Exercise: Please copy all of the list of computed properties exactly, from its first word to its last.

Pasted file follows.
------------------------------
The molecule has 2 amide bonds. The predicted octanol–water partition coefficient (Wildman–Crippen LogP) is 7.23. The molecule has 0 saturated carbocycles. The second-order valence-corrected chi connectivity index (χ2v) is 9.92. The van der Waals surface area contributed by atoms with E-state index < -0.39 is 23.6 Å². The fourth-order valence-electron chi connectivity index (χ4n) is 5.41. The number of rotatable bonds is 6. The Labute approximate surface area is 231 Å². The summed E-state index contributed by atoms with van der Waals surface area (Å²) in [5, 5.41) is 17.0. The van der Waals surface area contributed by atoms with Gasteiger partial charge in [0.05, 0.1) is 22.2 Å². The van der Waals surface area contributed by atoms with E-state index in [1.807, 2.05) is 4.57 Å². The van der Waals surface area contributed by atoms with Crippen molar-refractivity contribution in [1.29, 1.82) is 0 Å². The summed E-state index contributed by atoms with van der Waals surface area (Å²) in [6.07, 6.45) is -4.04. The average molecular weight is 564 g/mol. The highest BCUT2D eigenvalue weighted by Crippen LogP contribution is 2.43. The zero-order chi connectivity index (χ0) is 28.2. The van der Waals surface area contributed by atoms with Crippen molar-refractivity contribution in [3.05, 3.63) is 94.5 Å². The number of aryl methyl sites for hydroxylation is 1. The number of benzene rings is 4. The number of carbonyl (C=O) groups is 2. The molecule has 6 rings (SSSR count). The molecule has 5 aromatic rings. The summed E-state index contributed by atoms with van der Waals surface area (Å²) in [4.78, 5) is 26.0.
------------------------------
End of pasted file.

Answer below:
The molecule has 2 amide bonds. The predicted octanol–water partition coefficient (Wildman–Crippen LogP) is 7.23. The molecule has 0 saturated carbocycles. The second-order valence-corrected chi connectivity index (χ2v) is 9.92. The van der Waals surface area contributed by atoms with E-state index < -0.39 is 23.6 Å². The fourth-order valence-electron chi connectivity index (χ4n) is 5.41. The number of rotatable bonds is 6. The Labute approximate surface area is 231 Å². The summed E-state index contributed by atoms with van der Waals surface area (Å²) in [5, 5.41) is 17.0. The van der Waals surface area contributed by atoms with Gasteiger partial charge in [0.05, 0.1) is 22.2 Å². The van der Waals surface area contributed by atoms with E-state index in [1.807, 2.05) is 4.57 Å². The van der Waals surface area contributed by atoms with Crippen molar-refractivity contribution in [1.29, 1.82) is 0 Å². The summed E-state index contributed by atoms with van der Waals surface area (Å²) in [6.07, 6.45) is -4.04. The average molecular weight is 564 g/mol. The highest BCUT2D eigenvalue weighted by Crippen LogP contribution is 2.43. The zero-order chi connectivity index (χ0) is 28.2. The van der Waals surface area contributed by atoms with Crippen molar-refractivity contribution in [3.05, 3.63) is 94.5 Å². The number of aryl methyl sites for hydroxylation is 1. The number of benzene rings is 4. The number of carbonyl (C=O) groups is 2. The molecule has 6 rings (SSSR count). The molecule has 5 aromatic rings. The summed E-state index contributed by atoms with van der Waals surface area (Å²) in [4.78, 5) is 26.0.